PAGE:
$ mv calculations.py parsers.py aiida_diff_tutorial/
    

    You have just created an aiida_diff_tutorial Python package!

  • Write a minimalistic setup.py script for your new package:

    from setuptools import setup
    
    setup(
        name='aiida-diff-tutorial',
        packages=['aiida_diff_tutorial'],
        entry_points={
            'aiida.calculations': ["diff-tutorial = aiida_diff_tutorial.calculations:DiffCalculation"],
            'aiida.parsers': ["diff-tutorial = aiida_diff_tutorial.parsers:DiffParser"],
        }
    )
    

    Note

    Strictly speaking, aiida-diff-tutorial is the name of the distribution, while aiida_diff_tutorial is the name of the package. The aiida-core documentation uses the term package a bit more loosely.

  • Install your new aiida-diff-tutorial plugin package.

    $ pip install -e .  # install package in "editable mode"
    

    See the How to install plugins section for details.

After this, you should see your plugins listed:

$ verdi plugin list aiida.calculations
$ verdi plugin list aiida.calculations diff-tutorial
$ verdi plugin list aiida.parsers

Running a calculation#

With the entry points set up, you are ready to launch your first calculation with the new plugin:

  • If you haven’t already done so, set up your computer. In the following we assume it to be the localhost:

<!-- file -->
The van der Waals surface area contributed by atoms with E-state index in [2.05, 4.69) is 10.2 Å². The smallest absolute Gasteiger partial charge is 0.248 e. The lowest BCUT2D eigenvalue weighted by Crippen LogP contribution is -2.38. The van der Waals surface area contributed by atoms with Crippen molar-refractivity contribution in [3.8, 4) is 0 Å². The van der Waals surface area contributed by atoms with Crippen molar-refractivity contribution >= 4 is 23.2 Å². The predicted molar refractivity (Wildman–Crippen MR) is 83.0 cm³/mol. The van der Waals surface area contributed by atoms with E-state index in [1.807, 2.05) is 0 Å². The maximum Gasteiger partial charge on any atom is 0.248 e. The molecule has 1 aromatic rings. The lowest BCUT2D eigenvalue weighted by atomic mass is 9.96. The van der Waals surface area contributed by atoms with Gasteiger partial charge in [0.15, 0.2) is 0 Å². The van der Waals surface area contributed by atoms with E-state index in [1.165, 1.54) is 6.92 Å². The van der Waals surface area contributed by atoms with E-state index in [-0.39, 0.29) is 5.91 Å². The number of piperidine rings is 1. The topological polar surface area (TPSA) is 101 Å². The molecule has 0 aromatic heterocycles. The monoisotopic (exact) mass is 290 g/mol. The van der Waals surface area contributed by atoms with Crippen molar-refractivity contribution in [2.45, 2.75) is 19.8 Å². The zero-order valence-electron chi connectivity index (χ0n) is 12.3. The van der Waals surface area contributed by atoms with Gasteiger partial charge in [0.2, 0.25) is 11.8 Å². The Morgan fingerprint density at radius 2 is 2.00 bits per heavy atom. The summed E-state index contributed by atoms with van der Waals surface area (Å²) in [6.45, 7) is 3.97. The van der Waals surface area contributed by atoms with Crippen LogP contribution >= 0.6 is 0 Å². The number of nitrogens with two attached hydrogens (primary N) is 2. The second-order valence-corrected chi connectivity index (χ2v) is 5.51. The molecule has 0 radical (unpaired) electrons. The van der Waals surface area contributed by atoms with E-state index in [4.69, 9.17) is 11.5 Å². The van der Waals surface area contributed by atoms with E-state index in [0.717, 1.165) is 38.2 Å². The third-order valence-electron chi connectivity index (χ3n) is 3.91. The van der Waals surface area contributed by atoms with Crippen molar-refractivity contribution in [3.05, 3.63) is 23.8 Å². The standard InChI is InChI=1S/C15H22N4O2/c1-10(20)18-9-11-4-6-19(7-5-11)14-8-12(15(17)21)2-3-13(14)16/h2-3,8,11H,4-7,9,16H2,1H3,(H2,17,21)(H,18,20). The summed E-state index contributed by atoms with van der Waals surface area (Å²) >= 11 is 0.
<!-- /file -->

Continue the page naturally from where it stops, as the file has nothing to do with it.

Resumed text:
$ verdi computer setup -L localhost -H localhost -T core.local -S core.direct -w `echo $PWD/work` -n
    $ verdi computer configure core.local localhost --safe-interval 5 -n
    
  • Create the input files for our calculation

    $ echo -e "File with content\ncontent1" > file1.txt
    $ echo -e "File with content\ncontent2" > file2.txt
    $ mkdir input_files
    $ mv file1.txt file2.txt input_files
    
  • Write a launch.py script:

    # -*- coding: utf-8 -*-
    """Launch a calculation using the 'diff-tutorial' plugin"""
    from pathlib import Path
    
    from aiida import engine, orm
    from aiida.common.exceptions import NotExistent
    
    INPUT_DIR = Path(__file__).resolve().parent / 'input_files'
    
    # Create or load code
    computer = orm.load_computer('localhost')
    try:
        code = orm.load_code('diff@localhost')
    except NotExistent:
        # Setting up code via python API (or use "verdi code setup")
        code = orm.InstalledCode(label='diff', computer=computer, filepath_executable='/usr/bin/diff', default_calc_job_plugin='diff-tutorial')
    
    # Set up inputs
    builder = code.get_builder()
    builder.file1 = orm.SinglefileData(file=INPUT_DIR / 'file1.txt')
    builder.file2 = orm.SinglefileData(file=INPUT_DIR / 'file2.txt')